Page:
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#Growing student leaders
For my second-year initiative, I started BLISS because I want to shift the “budak kampung” mindset. I want to empower students like Hakim to lead their own learning — which meant changing their mindset, and arming them with the necessary skills.
To do that, BLISS focuses on developing students’ skills in five areas: project management, event planning, fundraising, pitching and ICT skills. With the help of Yen Teng (2017 Fellow), I kickstarted the programme with a camp and a challenge: by the end of the year, the participants had to organise the closing camp entirely by themselves.
For my first cohort, I recruited 24 Form 1 and Form 2 students, especially those I identified to be shy and unconfident but eager to learn and grow. During the early stages, I coached the students on the basics of event management and fundraising, then I slowly stepped aside and let them take charge.
Managing BLISS alongside my teacherly duties and weekend DPLI (Diploma Pendidikan Lepasan Ijazah) assignments was tough, but so rewarding. During BLISS’s year-end camp, which was held in UTM Skudai, I remember the surprise of the UTM staff when they discovered they’d been corresponding with students all along!
#Growing my own leadership
But it wasn’t just my students who were learning. With every step along the Fellowship, I was constantly challenged to grow — or rather, I had to grow, or I’d be overwhelmed.
My first year was tough. I worked hard to adapt to my community, to gain the trust of my students, while fulfilling my duties as a teacher and a Fellow. I knew I had 2 years to build a connection, and create my impact.
Being a thinker, I sometimes struggled to understand others emotionally; but interacting with my students has opened my eyes, and taught me to see without judging. Learning about the difficulties my students face — Hakim being just one example of many — has made me more patient, and more empathetic.
Being able to understand my students made managing the classroom so much easier. I learnt to deal with the myriad challenges a room full of teenagers can throw at you, with fairness, sensitivity, and kindness, so they eventually grew to respect me.
#Building myself up to build others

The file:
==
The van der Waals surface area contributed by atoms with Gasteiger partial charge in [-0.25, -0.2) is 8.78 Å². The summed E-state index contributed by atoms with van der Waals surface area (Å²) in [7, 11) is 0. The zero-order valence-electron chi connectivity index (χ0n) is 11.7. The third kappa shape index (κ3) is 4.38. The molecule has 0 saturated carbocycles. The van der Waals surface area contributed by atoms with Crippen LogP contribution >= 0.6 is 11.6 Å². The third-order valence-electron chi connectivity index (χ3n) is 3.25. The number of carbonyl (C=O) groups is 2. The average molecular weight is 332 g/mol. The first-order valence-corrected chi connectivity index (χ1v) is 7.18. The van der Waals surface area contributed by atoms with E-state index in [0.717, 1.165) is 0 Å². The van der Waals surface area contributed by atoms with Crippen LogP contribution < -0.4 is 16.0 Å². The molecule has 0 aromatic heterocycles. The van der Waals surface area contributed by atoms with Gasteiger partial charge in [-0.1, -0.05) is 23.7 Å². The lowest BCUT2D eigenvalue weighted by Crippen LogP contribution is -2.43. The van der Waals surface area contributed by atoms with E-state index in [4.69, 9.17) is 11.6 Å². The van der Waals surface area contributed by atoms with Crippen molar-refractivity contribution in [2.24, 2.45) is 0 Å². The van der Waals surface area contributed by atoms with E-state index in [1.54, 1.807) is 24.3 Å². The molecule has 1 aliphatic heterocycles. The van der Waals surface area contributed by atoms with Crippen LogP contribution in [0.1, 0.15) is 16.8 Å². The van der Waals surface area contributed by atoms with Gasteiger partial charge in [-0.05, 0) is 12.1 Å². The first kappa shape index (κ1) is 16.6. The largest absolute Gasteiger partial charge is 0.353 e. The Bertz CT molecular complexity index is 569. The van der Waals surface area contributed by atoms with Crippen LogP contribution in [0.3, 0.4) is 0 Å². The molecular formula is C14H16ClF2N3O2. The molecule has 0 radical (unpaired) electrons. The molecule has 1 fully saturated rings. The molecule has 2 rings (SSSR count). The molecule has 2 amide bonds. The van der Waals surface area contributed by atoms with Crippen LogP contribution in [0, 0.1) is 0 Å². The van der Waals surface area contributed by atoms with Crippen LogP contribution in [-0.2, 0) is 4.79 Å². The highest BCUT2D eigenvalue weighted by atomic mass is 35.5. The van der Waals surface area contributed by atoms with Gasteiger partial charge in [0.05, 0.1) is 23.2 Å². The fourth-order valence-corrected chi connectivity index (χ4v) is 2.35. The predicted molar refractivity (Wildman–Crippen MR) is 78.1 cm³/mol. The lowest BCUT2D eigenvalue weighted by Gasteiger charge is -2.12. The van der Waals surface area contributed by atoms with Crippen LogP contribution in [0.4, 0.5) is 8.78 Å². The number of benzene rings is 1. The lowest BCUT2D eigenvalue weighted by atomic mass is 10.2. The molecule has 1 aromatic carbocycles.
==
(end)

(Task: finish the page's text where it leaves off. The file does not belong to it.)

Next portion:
I learnt to manage myself, too. That’s what made my second year better, even though I actually had a heavier workload. A lot of my first year was spent stressing out, but with support from my peers and mentoring from my Leadership Development Officer, I learnt to prioritise and manage my time better.
It also freed up time for me to focus on improving my skill set. When I started BLISS, I had pitched and received RM3,500 in corporate funding from Dragons’ Den. However, I had no idea how to measure and represent BLISS’s progress, even though I knew it was doing well! I needed to learn data analysis, so I set aside time to learn independently from the internet.
But most valuable of all, to me, was learning to be a better coach. When I first started BLISS, I’d often think for my students because I wanted problems to be resolved faster. However, this resulted in students not feeling invested in their work.
I had to change my approach, learning to think with my students by including them in the brainstorming process. Instead of outright rejecting an idea, I learnt to suspend judgment in favour of understanding: understanding where they’re coming from, and how we can all arrive at a common solution.
I learnt that effective leadership isn’t about being right; it’s about being right together.
#A journey of a lifetime
The Fellowship has changed me, as it has changed some of my students too. Hakim, once the shy Form 1 student on the verge of dropping out, is now a mentor, helping to coach the next cohort of BLISS students. During the school week, Hakim now stays under the care of a fellow teacher, and goes home during weekends. He attends school regularly and is performing well in the “top” Form 2 class.
Myself, I’ve had a remarkable journey filled with crests and troughs: priceless memories and valuable lessons. It might’ve been overwhelming if I were alone, but the support I received from the community and my peers, especially my housemates, sustained me during those steep learning curves.
Two years ago, I embarked on the Fellowship because I figured I had a knack for teaching. The Fellowship has solidified my purpose and perspective — my wish now is to empower students with their voice, so we can all learn from them.
“The ear of the leader must ring with the voices of the people.”
— Woodrow Wilson
BLISS – a programme to promote student leadership by developing their soft skills. In particular, I focused on 5 areas: project management, event management, fundraising, pitching and ICT skills.
Warda was a Teach For Malaysia Fellow in the 2016 Cohort, who taught Sejarah at a high-need school in Pasir Gudang. She graduated with a Business and Management with proficiency in Mandarin Chinese from the University of Exeter. Read Part 1 here.